Friday May 08, 2009

Observing Intel's "Turbo Boost" feature with PowerTOP

One of the most interesting features of Intel's Core i7 and the Xeon 5500 processors (Nehalem) is the ability of the processor to go into a mode called "Turbo Boost". While most modern processors are capable of being power managed to run at various clock frequencies, "Turbo Boost" is different, as it allows the processor to autonomously run at a higher clock speed than would otherwise be available in the processor's maximum performance power management state (P0).

Here's how it works. When one or more of the cores on the processor is in the P0 (max perf) state, those cores may enter Turbo Boost mode, allowing them to run at the faster clock frequency. "How much faster" depends on how much power and thermal headroom is available, but in general, the more cores there are on the socket that are idle and power managed (via. C-states), the faster the remaining running core(s) will go. With the introduction of OpenSolaris support for Deep C-states which integrated in build 110, we're certainly seeing the effects...since the system is now readily taking advantage of the deeper C-states, turbo boost happens all the time. :)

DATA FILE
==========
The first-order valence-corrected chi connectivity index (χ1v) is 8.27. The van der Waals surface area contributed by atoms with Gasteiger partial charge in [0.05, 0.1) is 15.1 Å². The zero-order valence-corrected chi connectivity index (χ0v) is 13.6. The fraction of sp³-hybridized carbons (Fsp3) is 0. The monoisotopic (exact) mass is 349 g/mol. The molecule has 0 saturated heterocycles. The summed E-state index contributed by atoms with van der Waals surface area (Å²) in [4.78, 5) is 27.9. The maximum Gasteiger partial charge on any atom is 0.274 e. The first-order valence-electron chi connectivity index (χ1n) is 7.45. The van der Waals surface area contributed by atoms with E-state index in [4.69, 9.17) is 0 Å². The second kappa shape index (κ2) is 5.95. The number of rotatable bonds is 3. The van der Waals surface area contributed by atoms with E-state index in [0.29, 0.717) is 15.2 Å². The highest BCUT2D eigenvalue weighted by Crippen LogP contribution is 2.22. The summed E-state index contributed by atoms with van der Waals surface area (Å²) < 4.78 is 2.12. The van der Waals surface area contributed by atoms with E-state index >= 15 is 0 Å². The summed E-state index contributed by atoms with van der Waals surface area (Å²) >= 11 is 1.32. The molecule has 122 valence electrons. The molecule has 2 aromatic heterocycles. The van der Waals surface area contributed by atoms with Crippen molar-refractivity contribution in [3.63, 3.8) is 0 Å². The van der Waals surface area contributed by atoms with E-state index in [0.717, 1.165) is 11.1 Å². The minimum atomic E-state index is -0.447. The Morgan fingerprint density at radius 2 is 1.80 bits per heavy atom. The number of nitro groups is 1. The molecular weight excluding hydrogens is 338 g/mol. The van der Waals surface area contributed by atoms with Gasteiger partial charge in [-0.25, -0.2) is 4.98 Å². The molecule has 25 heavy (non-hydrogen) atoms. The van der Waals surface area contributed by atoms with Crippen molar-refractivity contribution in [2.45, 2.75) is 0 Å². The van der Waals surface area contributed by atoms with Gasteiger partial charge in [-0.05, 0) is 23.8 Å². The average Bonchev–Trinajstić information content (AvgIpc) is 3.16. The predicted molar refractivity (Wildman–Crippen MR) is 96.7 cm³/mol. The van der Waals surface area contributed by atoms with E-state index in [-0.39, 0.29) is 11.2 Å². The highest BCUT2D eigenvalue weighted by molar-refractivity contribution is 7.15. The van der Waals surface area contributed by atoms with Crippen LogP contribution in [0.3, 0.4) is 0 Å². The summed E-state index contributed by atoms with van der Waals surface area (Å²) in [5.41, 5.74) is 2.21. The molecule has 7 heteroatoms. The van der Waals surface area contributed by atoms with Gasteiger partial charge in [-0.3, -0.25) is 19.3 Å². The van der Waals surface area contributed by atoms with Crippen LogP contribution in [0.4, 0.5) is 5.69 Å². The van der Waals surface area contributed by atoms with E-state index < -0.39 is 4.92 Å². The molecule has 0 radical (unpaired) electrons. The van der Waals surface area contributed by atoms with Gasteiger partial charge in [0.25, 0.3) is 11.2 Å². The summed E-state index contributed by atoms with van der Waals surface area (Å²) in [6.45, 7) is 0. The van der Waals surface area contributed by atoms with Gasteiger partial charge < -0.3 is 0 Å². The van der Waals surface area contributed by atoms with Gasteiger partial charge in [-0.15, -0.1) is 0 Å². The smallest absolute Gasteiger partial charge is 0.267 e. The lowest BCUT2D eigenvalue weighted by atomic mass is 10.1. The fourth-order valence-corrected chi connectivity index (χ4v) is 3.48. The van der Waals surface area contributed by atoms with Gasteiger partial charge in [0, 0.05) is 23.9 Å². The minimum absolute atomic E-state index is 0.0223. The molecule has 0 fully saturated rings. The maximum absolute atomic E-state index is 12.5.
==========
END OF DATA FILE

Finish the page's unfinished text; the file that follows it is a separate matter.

But how does one observe this? It's certainly useful to know when Turbo Boost is happening, and how much of an "overclock" the processor is achieving. Fortunately, in build 110 Rafael Vanoni pushed some changes to PowerTOP that provides this observability:

This is a screenshot of PowerTOP running on a Xeon 5500 (Nehalem) based system. Notice in the P-states (Frequencies) column that the highest clock speed has (turbo) next to it. As turbo mode is entered, PowerTOP will track the average frequency of the system's processors over the sampling interval. You can actually watch that top end frequency fluctuate as utilization across the system changes.

Clearly, this observability is important for understanding system performance (but more importantly, for performance determinism). Very cool stuff...and yes, this will be present in the upcoming OpenSolaris release. Here's a video we did in which Rafael talks more about this...


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